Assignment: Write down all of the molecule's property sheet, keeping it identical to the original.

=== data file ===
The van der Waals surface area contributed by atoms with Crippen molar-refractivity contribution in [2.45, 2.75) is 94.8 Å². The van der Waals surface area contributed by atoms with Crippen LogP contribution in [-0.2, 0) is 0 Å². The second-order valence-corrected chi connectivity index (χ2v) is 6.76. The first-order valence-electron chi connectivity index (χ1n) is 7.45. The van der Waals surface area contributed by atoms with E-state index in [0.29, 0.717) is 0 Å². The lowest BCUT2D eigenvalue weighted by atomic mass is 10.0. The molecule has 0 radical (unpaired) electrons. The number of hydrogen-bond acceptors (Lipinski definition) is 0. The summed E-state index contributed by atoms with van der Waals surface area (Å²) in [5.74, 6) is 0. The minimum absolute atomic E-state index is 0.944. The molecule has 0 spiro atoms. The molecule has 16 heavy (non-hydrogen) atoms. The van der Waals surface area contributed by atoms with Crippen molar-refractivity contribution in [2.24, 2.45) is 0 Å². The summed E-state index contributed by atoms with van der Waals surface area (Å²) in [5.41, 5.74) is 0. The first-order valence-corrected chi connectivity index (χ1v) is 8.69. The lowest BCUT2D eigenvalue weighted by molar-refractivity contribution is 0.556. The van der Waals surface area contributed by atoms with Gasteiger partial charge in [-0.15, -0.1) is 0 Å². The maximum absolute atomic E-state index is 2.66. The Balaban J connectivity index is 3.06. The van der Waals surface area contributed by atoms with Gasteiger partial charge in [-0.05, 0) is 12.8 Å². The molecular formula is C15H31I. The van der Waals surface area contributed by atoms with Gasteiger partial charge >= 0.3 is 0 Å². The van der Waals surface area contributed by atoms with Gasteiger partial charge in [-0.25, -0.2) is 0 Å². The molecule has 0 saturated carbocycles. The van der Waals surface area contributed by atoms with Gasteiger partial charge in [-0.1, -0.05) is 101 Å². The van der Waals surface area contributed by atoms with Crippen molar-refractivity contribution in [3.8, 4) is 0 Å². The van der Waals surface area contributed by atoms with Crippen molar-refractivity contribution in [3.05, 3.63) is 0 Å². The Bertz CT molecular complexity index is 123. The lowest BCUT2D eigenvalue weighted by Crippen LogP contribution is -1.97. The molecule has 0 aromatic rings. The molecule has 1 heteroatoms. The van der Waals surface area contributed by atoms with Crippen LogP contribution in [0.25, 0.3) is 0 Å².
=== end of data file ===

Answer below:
The van der Waals surface area contributed by atoms with Crippen molar-refractivity contribution in [2.45, 2.75) is 94.8 Å². The van der Waals surface area contributed by atoms with Crippen LogP contribution in [-0.2, 0) is 0 Å². The second-order valence-corrected chi connectivity index (χ2v) is 6.76. The first-order valence-electron chi connectivity index (χ1n) is 7.45. The van der Waals surface area contributed by atoms with E-state index in [0.29, 0.717) is 0 Å². The lowest BCUT2D eigenvalue weighted by atomic mass is 10.0. The molecule has 0 radical (unpaired) electrons. The number of hydrogen-bond acceptors (Lipinski definition) is 0. The summed E-state index contributed by atoms with van der Waals surface area (Å²) in [5.74, 6) is 0. The minimum absolute atomic E-state index is 0.944. The molecule has 0 spiro atoms. The molecule has 16 heavy (non-hydrogen) atoms. The van der Waals surface area contributed by atoms with Crippen molar-refractivity contribution in [2.24, 2.45) is 0 Å². The summed E-state index contributed by atoms with van der Waals surface area (Å²) in [5.41, 5.74) is 0. The first-order valence-corrected chi connectivity index (χ1v) is 8.69. The lowest BCUT2D eigenvalue weighted by molar-refractivity contribution is 0.556. The van der Waals surface area contributed by atoms with Gasteiger partial charge in [-0.15, -0.1) is 0 Å². The maximum absolute atomic E-state index is 2.66. The Balaban J connectivity index is 3.06. The van der Waals surface area contributed by atoms with Gasteiger partial charge in [-0.05, 0) is 12.8 Å². The molecular formula is C15H31I. The van der Waals surface area contributed by atoms with Gasteiger partial charge >= 0.3 is 0 Å². The van der Waals surface area contributed by atoms with Gasteiger partial charge in [-0.25, -0.2) is 0 Å². The molecule has 0 saturated carbocycles. The van der Waals surface area contributed by atoms with Gasteiger partial charge in [-0.1, -0.05) is 101 Å². The van der Waals surface area contributed by atoms with Crippen molar-refractivity contribution in [3.8, 4) is 0 Å². The van der Waals surface area contributed by atoms with Crippen molar-refractivity contribution in [3.05, 3.63) is 0 Å². The Bertz CT molecular complexity index is 123. The lowest BCUT2D eigenvalue weighted by Crippen LogP contribution is -1.97. The molecule has 0 aromatic rings. The molecule has 1 heteroatoms. The van der Waals surface area contributed by atoms with Crippen LogP contribution in [0.25, 0.3) is 0 Å².